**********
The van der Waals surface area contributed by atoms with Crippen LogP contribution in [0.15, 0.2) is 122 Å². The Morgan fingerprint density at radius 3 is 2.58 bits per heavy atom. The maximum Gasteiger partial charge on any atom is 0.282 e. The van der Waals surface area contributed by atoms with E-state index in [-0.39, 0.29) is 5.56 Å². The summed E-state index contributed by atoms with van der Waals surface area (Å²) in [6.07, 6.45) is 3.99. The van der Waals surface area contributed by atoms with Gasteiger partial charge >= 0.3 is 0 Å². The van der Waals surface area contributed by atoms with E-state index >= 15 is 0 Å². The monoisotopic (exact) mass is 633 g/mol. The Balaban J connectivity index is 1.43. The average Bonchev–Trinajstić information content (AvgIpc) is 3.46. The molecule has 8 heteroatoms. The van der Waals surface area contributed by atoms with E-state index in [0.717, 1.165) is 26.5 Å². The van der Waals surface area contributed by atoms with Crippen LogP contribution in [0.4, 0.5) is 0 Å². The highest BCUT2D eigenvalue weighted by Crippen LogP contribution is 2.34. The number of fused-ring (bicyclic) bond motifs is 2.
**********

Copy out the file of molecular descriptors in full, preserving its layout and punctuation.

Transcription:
The van der Waals surface area contributed by atoms with Crippen LogP contribution in [0.15, 0.2) is 122 Å². The Morgan fingerprint density at radius 3 is 2.58 bits per heavy atom. The maximum Gasteiger partial charge on any atom is 0.282 e. The van der Waals surface area contributed by atoms with E-state index in [-0.39, 0.29) is 5.56 Å². The summed E-state index contributed by atoms with van der Waals surface area (Å²) in [6.07, 6.45) is 3.99. The van der Waals surface area contributed by atoms with Gasteiger partial charge >= 0.3 is 0 Å². The van der Waals surface area contributed by atoms with E-state index >= 15 is 0 Å². The monoisotopic (exact) mass is 633 g/mol. The Balaban J connectivity index is 1.43. The average Bonchev–Trinajstić information content (AvgIpc) is 3.46. The molecule has 8 heteroatoms. The van der Waals surface area contributed by atoms with E-state index in [0.717, 1.165) is 26.5 Å². The van der Waals surface area contributed by atoms with Crippen LogP contribution in [0.4, 0.5) is 0 Å². The highest BCUT2D eigenvalue weighted by Crippen LogP contribution is 2.34. The number of fused-ring (bicyclic) bond motifs is 2.